Do Our Gadgets Really Threaten Planes?
WAS ALEC BALDWIN RIGHT? When the actor tussled with American Airlines personnel last December over his desire to continue playing a game on his phone during takeoff, he was evicted from the flight. Defying airline safety rules is not a good idea, but was Baldwin perhaps correct not to take the danger seriously?
On Aug. 31, the Federal Aviation Administration requested public comment on its longstanding policy of prohibiting the use of personal electronics during takeoffs and landings. The restrictions date back to 1991 and were motivated in part by anecdotal reports from pilots and flight crews that electronic devices affected an airliner’s navigation equipment or disrupted communication between the cockpit and the ground. Over the years, however, Boeing has been unable to duplicate these problems, and the FAA can only say that the devices’ radio signals “may” interfere with flight operations.
To gather some empirical evidence on this question, we recently conducted an online survey of 492 American adults who have flown in the past year. In this sample, 40% said they did not turn their phones off completely during takeoff and landing on their most recent flight; more than 7% left their phones on, with the Wi-Fi and cellular communications functions active. And 2% pulled a full Baldwin, actively using their phones when they weren’t supposed to.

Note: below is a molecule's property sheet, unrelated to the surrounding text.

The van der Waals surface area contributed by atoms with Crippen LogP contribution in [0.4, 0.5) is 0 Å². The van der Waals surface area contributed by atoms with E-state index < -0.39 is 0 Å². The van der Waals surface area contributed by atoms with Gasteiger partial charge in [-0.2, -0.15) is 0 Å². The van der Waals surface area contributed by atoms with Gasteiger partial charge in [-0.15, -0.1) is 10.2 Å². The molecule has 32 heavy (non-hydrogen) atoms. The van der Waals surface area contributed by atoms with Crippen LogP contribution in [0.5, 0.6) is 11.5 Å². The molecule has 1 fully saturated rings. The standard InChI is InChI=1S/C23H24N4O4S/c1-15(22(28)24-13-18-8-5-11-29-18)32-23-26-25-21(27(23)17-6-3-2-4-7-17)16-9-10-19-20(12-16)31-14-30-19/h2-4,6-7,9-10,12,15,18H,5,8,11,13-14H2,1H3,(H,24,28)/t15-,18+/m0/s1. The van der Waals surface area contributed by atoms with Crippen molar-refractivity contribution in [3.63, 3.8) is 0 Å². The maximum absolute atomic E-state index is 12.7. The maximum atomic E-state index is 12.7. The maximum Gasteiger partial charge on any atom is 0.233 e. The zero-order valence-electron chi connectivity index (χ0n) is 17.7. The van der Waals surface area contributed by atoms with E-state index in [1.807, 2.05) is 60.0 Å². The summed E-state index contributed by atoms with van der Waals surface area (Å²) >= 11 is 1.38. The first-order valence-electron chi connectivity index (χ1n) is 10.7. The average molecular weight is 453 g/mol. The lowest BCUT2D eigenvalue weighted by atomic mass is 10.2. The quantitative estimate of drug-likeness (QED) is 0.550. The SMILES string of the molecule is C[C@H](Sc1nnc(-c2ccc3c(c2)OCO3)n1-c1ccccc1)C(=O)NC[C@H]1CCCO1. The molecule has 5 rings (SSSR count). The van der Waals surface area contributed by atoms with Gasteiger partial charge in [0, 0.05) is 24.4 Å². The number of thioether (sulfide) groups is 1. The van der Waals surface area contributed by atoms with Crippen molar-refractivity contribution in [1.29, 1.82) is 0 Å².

Consider what these numbers imply. The odds that all 78 of the passengers who travel on an average-size U.S. domestic flight have properly turned off their phones are infinitesimal: less than one in 100 quadrillion, by our rough calculation. If personal electronics are really as dangerous as the FAA rules suggest, navigation and communication would be disrupted every day on domestic flights. But we don’t see that.